Punishments vs. Consequences: Which Are You Using?


Do these situations sound familiar? Your 10-year-old won’t listen to you when  you  tell her to come inside for dinner. You  rack your brain for a way to  change this behavior so that in the future she  will do as you ask. Your  teenager breaks  curfew – again. You thought you had  addressed this with him  the last time he got home late, but here you go  again. As parents, we know the   importance of parenting from our principles, things like teaching our children   to own up to their actions and face the fallout when they make poor  choices.  And you’ve tried.  You’ve talked to your child over and  over, you’ve  explained your reasoning repeatedly. You’ve given them  restrictions, taken  things away and grounded them for a month. Yet nothing  seems to be getting  through. It could be time to look at the  difference  between punishing your child and using consequences.

“Consequences  help all of us learn and grow. When kids experience the effects of their  actions, they get the chance to learn from their mistakes, make better choices  and improve their behaviors.”


What  Are Consequences? Consequences are things that flow  naturally  from one’s choices, actions and decisions. There can be “bad” and “good” natural consequences. If you overeat, the consequence can be a  stomach  ache. But if you are kind to someone, they’ll likely be kind in return.  Consequences help all of us learn and grow. When kids experience the effects of  their actions,  they get the chance to learn from their mistakes, make better  choices and  improve their behaviors. Consequences  also give us the chance to  parent from our principles instead of from a place  of frustration, anger or  disappointment.

Related: Raising Responsible Kids: A Step-by-Step   Approach

Consequences  Are Different from Punishments Punishment  says to your child: you’d better  think like me, or else. If you don’t, I  will  make you pay (or suffer) until you make the choice I want you to make. A   punishment doesn’t respect the child’s right to make a decision, even if that   decision is a poor one. It arises out of  anger and fear and often looks like a  withdrawal of love in order to get the  child to do what you want them to do.  This approach doesn’t help kids develop  new ways of taking responsibility for  their behavior. It can also be  destructive to the relationship.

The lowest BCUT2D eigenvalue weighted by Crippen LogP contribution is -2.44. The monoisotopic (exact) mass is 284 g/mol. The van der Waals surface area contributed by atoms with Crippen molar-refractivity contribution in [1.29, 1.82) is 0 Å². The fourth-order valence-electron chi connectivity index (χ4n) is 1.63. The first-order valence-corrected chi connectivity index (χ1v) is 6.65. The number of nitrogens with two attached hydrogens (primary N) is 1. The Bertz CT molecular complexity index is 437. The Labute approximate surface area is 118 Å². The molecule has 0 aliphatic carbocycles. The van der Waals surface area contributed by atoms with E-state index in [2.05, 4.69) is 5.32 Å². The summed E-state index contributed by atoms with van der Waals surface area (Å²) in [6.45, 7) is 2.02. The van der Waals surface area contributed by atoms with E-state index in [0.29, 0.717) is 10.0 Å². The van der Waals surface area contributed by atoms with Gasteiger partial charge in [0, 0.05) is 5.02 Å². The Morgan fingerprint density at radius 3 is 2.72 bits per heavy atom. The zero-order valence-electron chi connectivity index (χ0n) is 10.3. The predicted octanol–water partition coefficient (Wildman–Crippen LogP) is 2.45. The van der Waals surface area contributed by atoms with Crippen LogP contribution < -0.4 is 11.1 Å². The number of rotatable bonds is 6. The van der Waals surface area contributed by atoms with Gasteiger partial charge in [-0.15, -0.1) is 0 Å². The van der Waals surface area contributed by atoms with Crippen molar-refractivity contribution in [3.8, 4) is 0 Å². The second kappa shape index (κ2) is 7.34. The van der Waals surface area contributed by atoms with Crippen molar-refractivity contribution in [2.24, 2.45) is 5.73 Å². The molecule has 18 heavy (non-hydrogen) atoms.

Consequences, on the other hand, communicate  to your child that their  behavior is their choice and their responsibility. And that your responsibility  is to help them learn  how to face the results of their choices, no matter how  difficult or unpleasant. A consequence respects the child’s right to  make a  decision, even if it’s not a good one. It’s not a withdrawal of love or  a  rejection. It’s a matter-of-fact learning experience in which you maintain a   better relationship with the child as you hold them accountable.

Let’s look at a common situation to  illustrate how providing consequences is  different from delivering punishment. Your 13-year-old doesn’t call to check-in  and  let you know where he is. In the past,  his punishment was to lose his cell  phone for a couple of days. Yes, that might have taught him that when you  don’t  act responsibly you can lose privileges.   But what it didn’t teach him is how to act more responsibly.  So how can  using consequences make  a difference here?

Take the same scenario, but before you  decide how to respond first ask  yourself:  What is it that I want him to  learn and improve? You  probably want him to learn to follow your  instructions and do what he is told,  which in this case was to call. You also  want him to improve by consistently  remembering to do it.    To  motivate and guide your son to  better behaviors, the consequence could be that  he will only be allowed to go  out with friends on the coming weekend and only for  an hour.  During that  time he must  remember to call you and let you know where he is.  If he  does this successfully both Saturday  and Sunday, he can return to going out for  longer periods of time.  What he’s learning is that privilege (going  out  with friends) comes with responsibility (calling to check-in).  What he’s  getting is the chance to practice and  demonstrate to you both is that he can be  trusted to do as he’s supposed to.